Now more than ever would be a time to be extra careful in not being taken advantage of as an overseas buyer.  You would really need to have confidence in what was happening with the area you are looking at and who are the reputable people there to deal with or you may become victim to some type of scam.

    Unless you really have a burning reason to invest in the US I think there are plenty of other places to look where there is stability etc.  As an example I just purchased a beach front apartment in Malaysia for about $300,000 AUD with a 70% lend at 4.75% interest with a guaranteed net rental return of 7.25% for the next 5 years with a further 5 year option after that.  This makes the deal cash flow positive to the tune of almost $900 AUD a month guaranteed for 5 years without any hassles for me. 

    If anyone can find me a deal like that in the US or anywhere else I would love to know about it.

    If you want to tap into a network of Australian professionals in the US who may be able to help you find some direction, try the Advance Global Australian Network who link up Aussie professionals around the world with an online networking service.

    Cheers

    Adrian
    (Hong Kong)

    Profile photo of aussieinvestoraussieinvestor
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    @aussieinvestor
    Join Date: 2003
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    Sunnygirl

    You are playing with another huge risk if financing from Australia.  You will be exposed to currency fluctuations that can cost you thousands and even 10s of thousands depending on how much invested.  In Australian terms also, the value of your portfolio and yield will decrease as the AUD increases, however your repayments will remain the same.  Also, you cannot secure US property against Australian finance, unless someone on this forum has achieved this.

    aussieinvestor | Digital Revenue Pty Ltd
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    Profile photo of Richard TaylorRichard Taylor
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    @qlds007
    Join Date: 2003
    Post Count: 12,018

    Adrian

    65% LVR finance available for Foreign Nationals at around 4.25% variable in the US.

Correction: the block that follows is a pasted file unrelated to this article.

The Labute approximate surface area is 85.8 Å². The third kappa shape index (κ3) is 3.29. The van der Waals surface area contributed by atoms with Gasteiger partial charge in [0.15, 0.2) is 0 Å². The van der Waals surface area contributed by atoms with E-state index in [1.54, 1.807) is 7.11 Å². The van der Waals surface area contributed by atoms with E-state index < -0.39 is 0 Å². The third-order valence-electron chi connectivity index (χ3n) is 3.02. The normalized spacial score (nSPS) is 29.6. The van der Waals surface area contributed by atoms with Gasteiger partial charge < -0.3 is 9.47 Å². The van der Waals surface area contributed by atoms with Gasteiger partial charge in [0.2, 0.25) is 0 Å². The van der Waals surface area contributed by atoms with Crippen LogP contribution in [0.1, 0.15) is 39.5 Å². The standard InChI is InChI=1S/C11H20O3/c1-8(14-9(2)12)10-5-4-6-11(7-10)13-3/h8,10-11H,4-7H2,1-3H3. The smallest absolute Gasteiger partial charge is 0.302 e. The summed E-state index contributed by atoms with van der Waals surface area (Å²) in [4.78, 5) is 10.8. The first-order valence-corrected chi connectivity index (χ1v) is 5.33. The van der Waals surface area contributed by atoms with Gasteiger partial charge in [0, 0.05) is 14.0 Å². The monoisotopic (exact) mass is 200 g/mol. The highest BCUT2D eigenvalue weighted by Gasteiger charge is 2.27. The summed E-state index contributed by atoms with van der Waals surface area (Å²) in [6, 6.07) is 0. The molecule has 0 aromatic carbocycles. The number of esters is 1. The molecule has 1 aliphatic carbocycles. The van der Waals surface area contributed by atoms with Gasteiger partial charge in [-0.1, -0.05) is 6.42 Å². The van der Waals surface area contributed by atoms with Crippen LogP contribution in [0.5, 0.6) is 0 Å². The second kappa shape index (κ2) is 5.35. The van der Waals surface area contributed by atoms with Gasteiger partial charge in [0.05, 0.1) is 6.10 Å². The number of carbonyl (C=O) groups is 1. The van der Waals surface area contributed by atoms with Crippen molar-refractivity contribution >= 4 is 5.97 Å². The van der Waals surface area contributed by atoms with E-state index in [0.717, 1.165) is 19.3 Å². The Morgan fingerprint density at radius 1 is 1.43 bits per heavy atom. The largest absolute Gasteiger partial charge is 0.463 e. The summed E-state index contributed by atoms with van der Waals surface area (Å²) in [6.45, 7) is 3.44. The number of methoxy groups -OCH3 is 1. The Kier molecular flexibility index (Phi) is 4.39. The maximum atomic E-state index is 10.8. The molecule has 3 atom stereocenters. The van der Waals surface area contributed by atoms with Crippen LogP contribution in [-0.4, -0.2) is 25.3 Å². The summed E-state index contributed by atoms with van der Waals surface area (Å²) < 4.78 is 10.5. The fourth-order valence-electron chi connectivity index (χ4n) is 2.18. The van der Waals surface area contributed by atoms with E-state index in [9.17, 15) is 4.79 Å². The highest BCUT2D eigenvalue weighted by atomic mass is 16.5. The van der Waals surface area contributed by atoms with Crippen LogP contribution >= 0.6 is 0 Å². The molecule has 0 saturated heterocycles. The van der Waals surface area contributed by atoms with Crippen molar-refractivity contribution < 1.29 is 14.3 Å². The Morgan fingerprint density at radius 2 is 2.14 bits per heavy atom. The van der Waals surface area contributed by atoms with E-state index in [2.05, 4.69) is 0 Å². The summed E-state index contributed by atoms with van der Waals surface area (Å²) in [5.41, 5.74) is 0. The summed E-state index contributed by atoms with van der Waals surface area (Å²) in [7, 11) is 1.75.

Richard Taylor | Mortgage Broker helping investors build their wealth thru property
    http://www.mortgagecapitalaustralia.com.au
    Email Me | Phone Me

    0-40 Properties in a decade with a unencumbered portfolio value in excess of $40M. Ask me for a copy of my API Interview.

    Profile photo of kamerukakameruka
    Member
    @kameruka
    Join Date: 2008
    Post Count: 49

    Hello
    Jason here and I have just come back from America looking at investment potential property and have loads of information on my website http://www.cashflowgold.com.au

    Jason

    Profile photo of xarpxarp
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    @xarp
    Join Date: 2009
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    SunnyGirl wrote:
    Hi all

    I currently own property here in Australia with a family member with a view to investing further in the near future.  For the last few months I have been looking at US real estate online just for fun, but now that we're considering the possibility of actually purchasing another property to rent out I suggested perhaps it may be worthwhile to look into the US markets as prices are comparably much lower than here, and there seems to be the potential for decent rental income.

    The only thing is, I'm stuck as to where to start my research!  There is such a multitude of information available online, I don't know where to start.

    I have been reading older posts on this forum regarding investment in the US market and hoped some of you could provide a starting point for my research.

    My biggest consideration is where to buy.  As the intention would be to purchase a property to rent out, any advice on particular cities would be great.  I would obviously want somewhere that can provide a decent rental income with a low vacancy or tenant turnover rate.

    So far I have looked mainly in Chicago, mostly because I have a friend who lived there and she spoke highly of a few neighbourhoods there.

    So any websites to start me on my journey would be great!

    Hi,

    I am also researching lately and I am going to invest in US real estate as a foreigner. I am finding lot of valuable information on trulia and then there is one great blog about buying property in USA: http://www.buyingpropertyinusa.net/ . It's written by a guy who just bought 2 properties in Las Vegas and Phoenix.

    I have a question for you as well though – I was looking at Chicago as well and it looks like a quite interesting market. What are the neighborhoods which your friend recommended you? Can you share that info?

    Thanks!

    Profile photo of Nigel KibelNigel Kibel